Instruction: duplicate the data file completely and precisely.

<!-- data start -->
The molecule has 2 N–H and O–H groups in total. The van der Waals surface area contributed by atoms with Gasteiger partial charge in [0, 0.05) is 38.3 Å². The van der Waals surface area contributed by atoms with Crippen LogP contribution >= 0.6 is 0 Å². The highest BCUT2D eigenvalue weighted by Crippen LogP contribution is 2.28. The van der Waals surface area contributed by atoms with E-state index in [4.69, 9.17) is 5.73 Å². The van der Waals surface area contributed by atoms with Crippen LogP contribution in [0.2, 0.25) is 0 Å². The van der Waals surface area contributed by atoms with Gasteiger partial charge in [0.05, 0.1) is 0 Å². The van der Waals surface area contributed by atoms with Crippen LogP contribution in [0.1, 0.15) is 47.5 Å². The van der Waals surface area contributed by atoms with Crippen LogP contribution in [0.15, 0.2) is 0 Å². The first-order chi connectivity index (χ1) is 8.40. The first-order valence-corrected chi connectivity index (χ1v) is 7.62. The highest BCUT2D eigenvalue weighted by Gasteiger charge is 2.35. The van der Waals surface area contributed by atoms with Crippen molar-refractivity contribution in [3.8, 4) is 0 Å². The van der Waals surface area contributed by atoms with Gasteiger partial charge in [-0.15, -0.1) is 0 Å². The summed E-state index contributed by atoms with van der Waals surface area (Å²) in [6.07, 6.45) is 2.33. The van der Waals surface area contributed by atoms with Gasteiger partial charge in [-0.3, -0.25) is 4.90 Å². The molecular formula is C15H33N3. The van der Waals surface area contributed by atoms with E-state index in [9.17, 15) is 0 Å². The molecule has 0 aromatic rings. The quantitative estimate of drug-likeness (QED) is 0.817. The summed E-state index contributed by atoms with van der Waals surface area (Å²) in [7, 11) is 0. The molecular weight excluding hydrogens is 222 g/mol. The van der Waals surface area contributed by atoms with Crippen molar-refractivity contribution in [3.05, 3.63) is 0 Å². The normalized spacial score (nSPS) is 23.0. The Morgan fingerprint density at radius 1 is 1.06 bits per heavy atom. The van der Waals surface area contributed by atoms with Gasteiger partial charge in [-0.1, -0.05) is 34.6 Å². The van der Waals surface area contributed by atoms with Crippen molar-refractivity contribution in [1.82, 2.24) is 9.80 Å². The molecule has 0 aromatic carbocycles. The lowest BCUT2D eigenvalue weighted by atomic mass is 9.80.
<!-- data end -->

The molecule has 2 N–H and O–H groups in total. The van der Waals surface area contributed by atoms with Gasteiger partial charge in [0, 0.05) is 38.3 Å². The van der Waals surface area contributed by atoms with Crippen LogP contribution >= 0.6 is 0 Å². The highest BCUT2D eigenvalue weighted by Crippen LogP contribution is 2.28. The van der Waals surface area contributed by atoms with E-state index in [4.69, 9.17) is 5.73 Å². The van der Waals surface area contributed by atoms with Crippen LogP contribution in [0.2, 0.25) is 0 Å². The van der Waals surface area contributed by atoms with Gasteiger partial charge in [0.05, 0.1) is 0 Å². The van der Waals surface area contributed by atoms with Crippen LogP contribution in [0.1, 0.15) is 47.5 Å². The van der Waals surface area contributed by atoms with Crippen LogP contribution in [0.15, 0.2) is 0 Å². The first-order chi connectivity index (χ1) is 8.40. The first-order valence-corrected chi connectivity index (χ1v) is 7.62. The highest BCUT2D eigenvalue weighted by Gasteiger charge is 2.35. The van der Waals surface area contributed by atoms with Crippen molar-refractivity contribution in [3.8, 4) is 0 Å². The van der Waals surface area contributed by atoms with Gasteiger partial charge in [-0.15, -0.1) is 0 Å². The summed E-state index contributed by atoms with van der Waals surface area (Å²) in [6.07, 6.45) is 2.33. The van der Waals surface area contributed by atoms with Gasteiger partial charge in [-0.3, -0.25) is 4.90 Å². The molecular formula is C15H33N3. The van der Waals surface area contributed by atoms with E-state index in [9.17, 15) is 0 Å². The molecule has 0 aromatic rings. The quantitative estimate of drug-likeness (QED) is 0.817. The summed E-state index contributed by atoms with van der Waals surface area (Å²) in [7, 11) is 0. The molecular weight excluding hydrogens is 222 g/mol. The van der Waals surface area contributed by atoms with Crippen molar-refractivity contribution in [3.05, 3.63) is 0 Å². The normalized spacial score (nSPS) is 23.0. The Morgan fingerprint density at radius 1 is 1.06 bits per heavy atom. The van der Waals surface area contributed by atoms with Gasteiger partial charge in [-0.1, -0.05) is 34.6 Å². The van der Waals surface area contributed by atoms with Crippen molar-refractivity contribution in [1.82, 2.24) is 9.80 Å². The molecule has 0 aromatic carbocycles. The lowest BCUT2D eigenvalue weighted by atomic mass is 9.80.